"Jacob went out of Be'er Sheva, and went towards Charan." [28:10]
Why must the Torah tell us that Jacob left Be'er Sheva? Let it just say
that he went to Charan, and we will know that (obviously) he left Be'er
Sheva, where he had been living with his parents until then.
Rashi (Rabbi Shlomo Yitzchaki) explains that the departure of a holy person
has an effect on the city in which he or she lived, and this is what the
Torah is telling us. The presence of a holy scholar sets standards for a
city, and has a positive effect on those around him. Thus the city is
elevated while he is there, and then suffers as a whole when he leaves.
We have an effect on others. Our own moral conduct has an effect on our
neighbors - and having an outstanding model to emulate affects each one of
us. We cannot claim that we are completely impervious to the society around
us, nor can we claim that our own behavior has no impact on others. Those
of us who interact with others have no truly private realm, but must always
concern ourselves with how we affect those around us.
Rabbi Yissachar Frand (whose Divrei Torah appear on the RavFrand list
through Project Genesis) once asked the following question: Avraham was
also a Tzaddik, a holy person. He also moved from one city to another, most
notably when G-d told him to leave Charan and move to the land of Kena'an,
the land of Israel. Why does the Torah wait until Yaakov leaves Be'er
Sheva? Why not tell us this lesson in Parshas Lech-Lecha, when Avraham
Rav Frand answers that the fact of Avraham's impact on the people around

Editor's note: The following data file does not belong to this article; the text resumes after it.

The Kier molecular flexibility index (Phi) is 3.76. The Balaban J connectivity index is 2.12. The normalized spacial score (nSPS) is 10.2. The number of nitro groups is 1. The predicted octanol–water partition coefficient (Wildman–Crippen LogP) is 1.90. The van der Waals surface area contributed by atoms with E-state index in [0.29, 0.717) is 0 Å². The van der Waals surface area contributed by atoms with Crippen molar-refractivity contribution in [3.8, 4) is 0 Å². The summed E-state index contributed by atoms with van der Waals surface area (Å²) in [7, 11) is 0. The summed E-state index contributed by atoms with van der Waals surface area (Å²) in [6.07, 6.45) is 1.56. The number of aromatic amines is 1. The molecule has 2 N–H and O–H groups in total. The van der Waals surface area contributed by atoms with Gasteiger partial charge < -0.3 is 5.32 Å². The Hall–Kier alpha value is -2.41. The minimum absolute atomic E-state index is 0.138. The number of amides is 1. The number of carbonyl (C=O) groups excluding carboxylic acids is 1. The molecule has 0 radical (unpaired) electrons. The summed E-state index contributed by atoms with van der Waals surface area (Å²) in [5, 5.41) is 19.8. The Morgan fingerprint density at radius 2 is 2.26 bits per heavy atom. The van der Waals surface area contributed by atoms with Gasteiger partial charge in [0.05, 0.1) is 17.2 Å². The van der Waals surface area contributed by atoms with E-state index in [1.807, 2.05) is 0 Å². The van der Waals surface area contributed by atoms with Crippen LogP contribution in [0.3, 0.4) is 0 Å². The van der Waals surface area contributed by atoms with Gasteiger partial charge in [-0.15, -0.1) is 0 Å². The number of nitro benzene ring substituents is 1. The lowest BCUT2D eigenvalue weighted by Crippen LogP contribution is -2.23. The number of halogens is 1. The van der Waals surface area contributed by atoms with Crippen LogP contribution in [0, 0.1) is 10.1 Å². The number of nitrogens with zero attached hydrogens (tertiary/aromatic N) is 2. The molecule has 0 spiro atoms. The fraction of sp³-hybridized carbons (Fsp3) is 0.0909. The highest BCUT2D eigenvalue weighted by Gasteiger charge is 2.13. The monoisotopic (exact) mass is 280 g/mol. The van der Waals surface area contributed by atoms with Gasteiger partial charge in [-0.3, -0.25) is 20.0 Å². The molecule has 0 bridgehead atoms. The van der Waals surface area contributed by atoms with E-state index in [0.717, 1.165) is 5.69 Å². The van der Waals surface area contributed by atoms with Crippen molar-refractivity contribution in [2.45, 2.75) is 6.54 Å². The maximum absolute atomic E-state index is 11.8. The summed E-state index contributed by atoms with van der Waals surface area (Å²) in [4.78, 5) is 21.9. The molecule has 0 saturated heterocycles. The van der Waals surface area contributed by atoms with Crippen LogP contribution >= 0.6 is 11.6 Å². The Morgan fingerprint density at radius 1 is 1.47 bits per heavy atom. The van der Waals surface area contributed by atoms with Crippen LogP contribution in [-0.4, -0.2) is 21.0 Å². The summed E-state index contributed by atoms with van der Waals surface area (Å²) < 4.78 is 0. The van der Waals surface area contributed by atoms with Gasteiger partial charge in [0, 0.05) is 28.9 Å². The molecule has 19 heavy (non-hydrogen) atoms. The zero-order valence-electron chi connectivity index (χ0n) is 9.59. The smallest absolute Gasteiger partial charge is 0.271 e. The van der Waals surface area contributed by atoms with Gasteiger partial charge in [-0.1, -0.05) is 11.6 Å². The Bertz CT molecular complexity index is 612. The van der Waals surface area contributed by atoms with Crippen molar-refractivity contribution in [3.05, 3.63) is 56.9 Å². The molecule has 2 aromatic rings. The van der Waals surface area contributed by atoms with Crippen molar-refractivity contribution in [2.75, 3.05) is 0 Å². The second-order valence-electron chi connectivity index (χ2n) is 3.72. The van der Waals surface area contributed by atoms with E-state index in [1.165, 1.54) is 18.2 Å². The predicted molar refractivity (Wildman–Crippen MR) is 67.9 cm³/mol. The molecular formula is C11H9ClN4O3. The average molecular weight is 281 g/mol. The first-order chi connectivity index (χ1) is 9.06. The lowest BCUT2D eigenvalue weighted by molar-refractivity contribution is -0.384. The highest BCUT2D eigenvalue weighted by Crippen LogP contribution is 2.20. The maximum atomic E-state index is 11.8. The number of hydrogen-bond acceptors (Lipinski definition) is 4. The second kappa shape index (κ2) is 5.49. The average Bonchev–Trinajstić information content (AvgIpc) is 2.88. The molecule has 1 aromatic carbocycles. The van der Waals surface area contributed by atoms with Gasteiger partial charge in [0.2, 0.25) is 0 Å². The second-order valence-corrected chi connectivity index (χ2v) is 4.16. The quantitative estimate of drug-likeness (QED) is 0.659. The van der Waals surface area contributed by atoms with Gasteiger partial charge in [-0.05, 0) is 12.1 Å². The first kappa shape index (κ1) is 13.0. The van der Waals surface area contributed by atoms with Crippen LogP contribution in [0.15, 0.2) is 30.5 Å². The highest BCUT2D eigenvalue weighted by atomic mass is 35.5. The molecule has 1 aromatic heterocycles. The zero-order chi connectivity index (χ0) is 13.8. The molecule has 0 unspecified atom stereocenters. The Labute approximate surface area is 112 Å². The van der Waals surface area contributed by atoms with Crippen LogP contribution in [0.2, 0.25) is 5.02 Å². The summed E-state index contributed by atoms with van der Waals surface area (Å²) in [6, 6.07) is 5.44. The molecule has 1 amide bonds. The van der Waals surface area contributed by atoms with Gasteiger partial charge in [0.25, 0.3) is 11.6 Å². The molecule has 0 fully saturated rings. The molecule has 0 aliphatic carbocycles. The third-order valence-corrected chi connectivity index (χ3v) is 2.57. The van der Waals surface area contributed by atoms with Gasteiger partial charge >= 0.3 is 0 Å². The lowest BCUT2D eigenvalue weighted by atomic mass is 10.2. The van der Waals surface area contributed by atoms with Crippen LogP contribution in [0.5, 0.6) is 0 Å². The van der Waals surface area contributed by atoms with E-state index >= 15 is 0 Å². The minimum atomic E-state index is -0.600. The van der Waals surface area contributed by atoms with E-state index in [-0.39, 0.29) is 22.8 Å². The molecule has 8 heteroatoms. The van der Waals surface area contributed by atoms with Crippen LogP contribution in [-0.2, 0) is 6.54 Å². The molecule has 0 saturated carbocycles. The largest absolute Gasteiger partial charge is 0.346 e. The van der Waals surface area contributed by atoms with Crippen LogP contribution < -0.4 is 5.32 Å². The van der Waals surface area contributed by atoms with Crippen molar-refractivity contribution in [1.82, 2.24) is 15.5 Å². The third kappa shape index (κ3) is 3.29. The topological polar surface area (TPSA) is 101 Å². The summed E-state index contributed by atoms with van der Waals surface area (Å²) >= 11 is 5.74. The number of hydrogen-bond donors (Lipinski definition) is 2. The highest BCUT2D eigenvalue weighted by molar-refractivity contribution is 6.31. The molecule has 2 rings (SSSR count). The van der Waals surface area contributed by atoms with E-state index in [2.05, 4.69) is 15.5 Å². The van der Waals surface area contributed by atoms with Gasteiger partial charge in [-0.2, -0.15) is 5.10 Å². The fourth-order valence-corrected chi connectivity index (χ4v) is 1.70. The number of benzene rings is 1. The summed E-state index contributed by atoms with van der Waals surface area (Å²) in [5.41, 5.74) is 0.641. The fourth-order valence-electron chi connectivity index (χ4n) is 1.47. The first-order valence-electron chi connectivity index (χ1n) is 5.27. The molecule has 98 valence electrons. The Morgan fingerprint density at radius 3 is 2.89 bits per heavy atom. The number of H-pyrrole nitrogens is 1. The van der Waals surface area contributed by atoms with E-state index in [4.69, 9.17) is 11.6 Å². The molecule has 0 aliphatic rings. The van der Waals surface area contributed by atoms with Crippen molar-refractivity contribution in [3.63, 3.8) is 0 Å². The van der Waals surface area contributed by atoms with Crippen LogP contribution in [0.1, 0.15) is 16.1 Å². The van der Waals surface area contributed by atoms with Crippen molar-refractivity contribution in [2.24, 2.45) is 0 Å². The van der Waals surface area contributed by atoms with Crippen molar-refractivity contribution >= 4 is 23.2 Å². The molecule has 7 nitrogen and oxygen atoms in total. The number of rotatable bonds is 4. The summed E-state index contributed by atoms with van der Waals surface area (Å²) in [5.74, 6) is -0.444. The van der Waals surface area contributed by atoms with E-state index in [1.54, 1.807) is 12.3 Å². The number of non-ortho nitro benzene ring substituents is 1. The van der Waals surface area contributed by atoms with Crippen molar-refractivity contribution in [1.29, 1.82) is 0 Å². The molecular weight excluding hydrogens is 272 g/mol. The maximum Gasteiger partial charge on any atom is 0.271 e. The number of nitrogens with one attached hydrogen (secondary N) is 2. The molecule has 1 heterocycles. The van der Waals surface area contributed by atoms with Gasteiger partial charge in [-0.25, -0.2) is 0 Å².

him was entirely obvious. Avraham was a pillar of his community. His
efforts at kindness to others, and his outreach, calling others to the
Service of G-d, were unsurpassed. No one, then, should be surprised that
the departure of this leading figure, he who went into the fiery furnace at
Ur Kasdim and emerged unscathed, would have an impact. He was always
involved with improving the moral conduct of others and spreading belief in
the one G-d, so obviously his absence was keenly felt when he departed.
Yaakov, on the other hand, represented the opposite extreme: he was a
"dweller in tents", involved primarily in his own Divine service. He sat
and studied, rather than involving himself in any sort of communal affairs.
Without question, were he living in Israel today, certain political figures
would label this father of the Jewish people a parasite and a hanger-on, a
drain on society. So this is why the Torah emphasizes that even a "Yaakov",
a person who spends his time on his own, is also helping to improve the
conduct of his neighbors. This is also considered serving the world. Not
only is he no drain on society -- he improves it, so much so that his
departure affects the entire city.
On a practical level, we need to strike a balance between worrying about
our own needs, and affecting others around us - but in either case, we
should hope to have a positive effect on our world!